|Publication number||US4378846 A|
|Application number||US 06/216,425|
|Publication date||Apr 5, 1983|
|Filing date||Dec 15, 1980|
|Priority date||Dec 15, 1980|
|Publication number||06216425, 216425, US 4378846 A, US 4378846A, US-A-4378846, US4378846 A, US4378846A|
|Inventors||Kurtis B. Brock|
|Original Assignee||Brock Kurtis B|
|Export Citation||BiBTeX, EndNote, RefMan|
|Patent Citations (16), Referenced by (27), Classifications (11), Legal Events (6)|
|External Links: USPTO, USPTO Assignment, Espacenet|
1. Field of the Invention
This invention relates generally to the recovery of hydrocarbons from underground reservoirs, and particularly to the recovery of highly viscous oil and other hydrocarbons that resist flow under normal conditions of temperature and pressure.
2. Description of the Prior Art
The demand for new sources of hydrocarbon fuels, particularly petroleum together with an increase in the price receivable for domestically produced oil, has created renewed interest in increased production of highly viscous petroleum reserves. These reserves make up a substantial portion of the petroleum reserves in the United States.
By "highly viscous" petroleum is meant one having a gravity of 20 or less on the American Petroleum Institute (API) density scale, with lighter crude oils carrying higher numbers than heavier crudes. For example, a typical light density crude may have an API rating of 37 or higher.
A problem with the recovery of these heavy crudes, however, is that the viscosity of the oil, or other hydrocarbon, is so great that the crudes does not tend to flow. Many of these crudes, having API numbers for example, 13 or 14, are essentially tar-like substances. Several systems usually referred to as enhanced recovery techniques, have been proposed for heating the crude while still underground in order to lower the viscosity of the oil and facilitate pumping thereof to the surface below which the reservoir of crude is located. One of the most commonly used process for recovering heavy crude involves injecting steam produced by surface generators into the underground reservoir in order to heat the oil and simultaneously push the crude toward recovery wells disposed near the injection well. This process, sometimes referred to as "steam stimulation", involves locating a steam injection well centrally of, for example, four production wells arranged on a rectangular grid. This process has encountered two basic problems, especially when used to recover oil from pools located at extreme depths-usually well below 2,000 feet. Firstly, the steam generators, which must necessarily be located in the vicinity of the injection wells, create environmental pollution problems. Secondly, the steam cools and liquifies as it proceeds down the base of an injection well, thus effectively limiting the well depths with which the system can be used effectively.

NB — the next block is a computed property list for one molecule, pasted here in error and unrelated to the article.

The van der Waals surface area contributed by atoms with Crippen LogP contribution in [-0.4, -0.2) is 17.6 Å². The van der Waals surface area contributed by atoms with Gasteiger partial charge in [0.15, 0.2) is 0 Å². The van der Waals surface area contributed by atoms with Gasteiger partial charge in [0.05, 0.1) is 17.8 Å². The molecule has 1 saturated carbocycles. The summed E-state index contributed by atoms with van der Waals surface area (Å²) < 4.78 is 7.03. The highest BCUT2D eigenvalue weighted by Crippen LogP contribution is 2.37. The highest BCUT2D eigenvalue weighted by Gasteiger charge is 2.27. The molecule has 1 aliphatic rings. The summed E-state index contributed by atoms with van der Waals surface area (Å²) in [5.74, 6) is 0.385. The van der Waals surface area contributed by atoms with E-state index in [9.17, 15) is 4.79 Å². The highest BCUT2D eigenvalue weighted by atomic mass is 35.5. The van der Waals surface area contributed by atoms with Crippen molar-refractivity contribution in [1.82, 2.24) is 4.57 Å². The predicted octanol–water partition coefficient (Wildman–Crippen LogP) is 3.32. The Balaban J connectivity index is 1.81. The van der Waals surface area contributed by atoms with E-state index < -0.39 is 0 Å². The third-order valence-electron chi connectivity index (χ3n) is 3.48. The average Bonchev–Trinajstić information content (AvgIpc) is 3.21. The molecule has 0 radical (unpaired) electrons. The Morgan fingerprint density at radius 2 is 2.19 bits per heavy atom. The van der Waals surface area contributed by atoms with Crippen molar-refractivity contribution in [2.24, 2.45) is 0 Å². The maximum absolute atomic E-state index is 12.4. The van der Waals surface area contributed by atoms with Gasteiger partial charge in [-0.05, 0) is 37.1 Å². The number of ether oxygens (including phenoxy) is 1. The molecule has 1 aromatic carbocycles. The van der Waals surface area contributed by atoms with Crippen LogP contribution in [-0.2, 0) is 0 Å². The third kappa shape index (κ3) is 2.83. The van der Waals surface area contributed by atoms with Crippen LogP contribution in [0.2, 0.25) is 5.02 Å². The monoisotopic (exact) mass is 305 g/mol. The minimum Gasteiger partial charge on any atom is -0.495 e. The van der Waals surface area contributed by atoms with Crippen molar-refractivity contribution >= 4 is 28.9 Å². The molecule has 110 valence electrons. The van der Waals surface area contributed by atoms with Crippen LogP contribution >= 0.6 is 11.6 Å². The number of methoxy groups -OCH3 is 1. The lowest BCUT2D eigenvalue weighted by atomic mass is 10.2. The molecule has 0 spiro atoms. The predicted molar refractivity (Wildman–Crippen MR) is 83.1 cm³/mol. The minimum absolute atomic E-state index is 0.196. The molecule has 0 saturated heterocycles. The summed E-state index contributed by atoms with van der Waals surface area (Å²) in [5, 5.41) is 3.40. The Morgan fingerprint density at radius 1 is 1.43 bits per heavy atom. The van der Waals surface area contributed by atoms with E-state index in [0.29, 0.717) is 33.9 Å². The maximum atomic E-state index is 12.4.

U.S. Pat. No. 3,420,301, issued Jan. 7, 1969 to O. L. Riley, et al, disclosed an apparatus for heating and recovering underground oil. This known apparatus employs a pair of hollow cylindrical concentrically arranged electrodes electrically connected in parallel for the purpose of heating the petroleum by use of a unit containing the electrodes and adapted to be situated in a dielectrically insulated borehole adjacent an oil-bearing formation. The heating unit is capable of allowing water, hot or cold, to be pumped into the oil-bearing formation for changing the viscosity of the oil and having further a capability inherent therein for retrieving the lower viscosity oil. While this prior art device has the advantage of eliminating the necessity for surface steam generators, it is handicapped by being useful for recovering hydrocarbons from only comparatively shallow depths of, typically, 2,000 feet or less, at which limit the cost of supplying electrical energy to the electrodes becomes prohibitive due to inherent inefficiencies in the possible connection of the electrodes and to downhole losses in the leads to the electrodes. These disadvantages of the system employed by this known device result in the operational efficiency of the system being relatively low, especially at greater depths, with 60% to 70% of the BTV input to the system being lost.